Official site

WHY YOU SHOULD VISIT: Opened in 1952, this museum preserves the legacy of prominent Seattle business leaders and art collectors Charles and Emma Frye (no relation to the expensive boots). Collections include the work of local and global artists whose work addresses civic responsibility. The site offers free public tours and lectures.

6. Tacoma Art Museum

1701 Pacific Avenue
Tacoma, WA 98402
10:00 a.m. – 5:00 p.m. (Tues – Sun)
10:00 a.m. – 8:00 p.m. (Thurs)
Closed on Monday
Official site

WHY YOU SHOULD VISIT: In the greater Seattle area, there are few things hotter than glass blowing (for real, the melting point of glass is like 2,400°F), and the best place to see it on display is at Chihuly Garden and Glass. Famed glass sculptor Dale Chihuly is actually a native of Tacoma: The Tacoma Art Museum houses the largest Chihuly collection on continuous display in the world, and admission is free every Thursday from 5:00 to 8:00 p.m. The museum also offers a free tour to learn more about Chihuly’s artwork throughout Tacoma’s Museum District. Buses between Seattle and Tacoma take just 45 minutes, and start at $1. (Which we realize isn’t free, but it’d damn close.)


2901 Western Avenue
Seattle, WA 98121
30 minutes prior to sunrise
to 30 minutes after sunset
Open Daily
Official site

WHY YOU SHOULD VISIT: Bring your all-weather poncho: Operated by the Seattle Art Museum, the Olympic Sculpture Park offers a way to indulge in Seattle’s art scene out in the misty Northwest air. Situated on the city’s waterfront, the nine-acre sculpture park is the largest downtown green space in the entire city. It’s legacy sculptures include the red, sharp-angled “Eagle,” and the dangling log of “Bunyon’s Chess.”

8. Seattle Center

305 Harrison Street
Seattle, WA 98109
7:00 a.m. – 9:00 p.m. (Sun – Thurs)
7:00 a.m. – 10:00 p.m. (Fri – Sat)
Official site

WHY YOU SHOULD VISIT: A park (and event grounds) that includes the Space Needle, the Seattle Center attracts more than 12 million visitors a year. The Needle itself costs more than $30 to summit, but gazing up for a slick Instagram photo is free. Elsewhere in Seattle Center, practice your triple axel, because the 74-acre campus hosts thousands of shows and activities, including ice skating in the winter and outdoor movies in the summer.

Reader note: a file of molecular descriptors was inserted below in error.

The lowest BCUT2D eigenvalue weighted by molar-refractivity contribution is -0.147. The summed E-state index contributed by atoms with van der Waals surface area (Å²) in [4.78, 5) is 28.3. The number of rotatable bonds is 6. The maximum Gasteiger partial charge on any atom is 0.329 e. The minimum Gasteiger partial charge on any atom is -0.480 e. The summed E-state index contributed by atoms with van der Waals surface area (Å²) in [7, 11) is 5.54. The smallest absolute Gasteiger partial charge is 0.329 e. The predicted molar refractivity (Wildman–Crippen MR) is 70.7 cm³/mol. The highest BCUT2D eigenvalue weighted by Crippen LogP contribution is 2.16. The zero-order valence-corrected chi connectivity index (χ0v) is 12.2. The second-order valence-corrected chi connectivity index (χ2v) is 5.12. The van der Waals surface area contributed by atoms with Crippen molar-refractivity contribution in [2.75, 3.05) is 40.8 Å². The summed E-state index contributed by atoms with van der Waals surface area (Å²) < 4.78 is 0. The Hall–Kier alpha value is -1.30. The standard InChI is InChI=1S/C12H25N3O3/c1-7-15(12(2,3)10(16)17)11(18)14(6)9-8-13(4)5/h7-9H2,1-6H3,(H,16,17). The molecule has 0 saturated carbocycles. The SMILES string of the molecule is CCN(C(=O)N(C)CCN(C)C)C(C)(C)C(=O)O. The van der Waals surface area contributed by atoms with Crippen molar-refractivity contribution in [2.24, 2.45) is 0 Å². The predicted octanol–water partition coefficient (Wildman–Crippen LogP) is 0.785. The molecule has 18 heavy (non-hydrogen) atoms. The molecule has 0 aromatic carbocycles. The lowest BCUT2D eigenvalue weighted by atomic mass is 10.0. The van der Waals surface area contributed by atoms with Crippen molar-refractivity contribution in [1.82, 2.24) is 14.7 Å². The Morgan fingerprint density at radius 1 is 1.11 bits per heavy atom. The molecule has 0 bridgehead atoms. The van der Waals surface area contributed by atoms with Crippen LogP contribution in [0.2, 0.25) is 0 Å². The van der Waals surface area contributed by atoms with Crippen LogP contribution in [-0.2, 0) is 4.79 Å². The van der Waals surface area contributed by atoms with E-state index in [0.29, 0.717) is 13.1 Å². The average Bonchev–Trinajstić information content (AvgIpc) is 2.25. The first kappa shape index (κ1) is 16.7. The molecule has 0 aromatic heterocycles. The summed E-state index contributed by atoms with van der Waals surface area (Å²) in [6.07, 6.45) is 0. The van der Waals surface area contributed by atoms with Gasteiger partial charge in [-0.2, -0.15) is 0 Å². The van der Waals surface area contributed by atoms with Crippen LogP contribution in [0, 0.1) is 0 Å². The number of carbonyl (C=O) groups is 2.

9. Ballard Locks

3015 NW 54th Street
Seattle, WA 98107
7:00 a.m. – 9:00 p.m.
Open Dailiy
Official site

WHY YOU SHOULD VISIT: Officially named the Hiram M. Chittenden Locks, the “Ballard Locks” (as locals know it) is a National Historic Site operated by the U.S. Army Corps of Engineers. The complex of locks (which are, effectively, narrow waterways in which the water level can be altered by gates) bridge the 20-foot gap between the saltwater of Puget Sound and the fresh water of the ship canal. The locks are also a great place to spot migrating salmon from June through September, if you’re looking to be inspired by fish who swim against the current.

10. Gas Works Park

2101 North Northlake Way
Seattle, WA 98103
6:00 a.m. – 10:00 p.m.
Open Daily
Official site

WHY YOU SHOULD VISIT: Sitting on the north shore of Lake Union, Gas Works Park offers breathtaking views of the downtown Seattle skyline. The park’s name comes from the former gasification plant that once stood on the land, and you can still bicycle past past decommissioned factory buildings on the Burke-Gilman Trail. If photographing old factories isn’t your jam, another awesome option is to fly a kite on Kite Hill or settle down for a picnic.

11. Sunday Public Sail at South Lake Union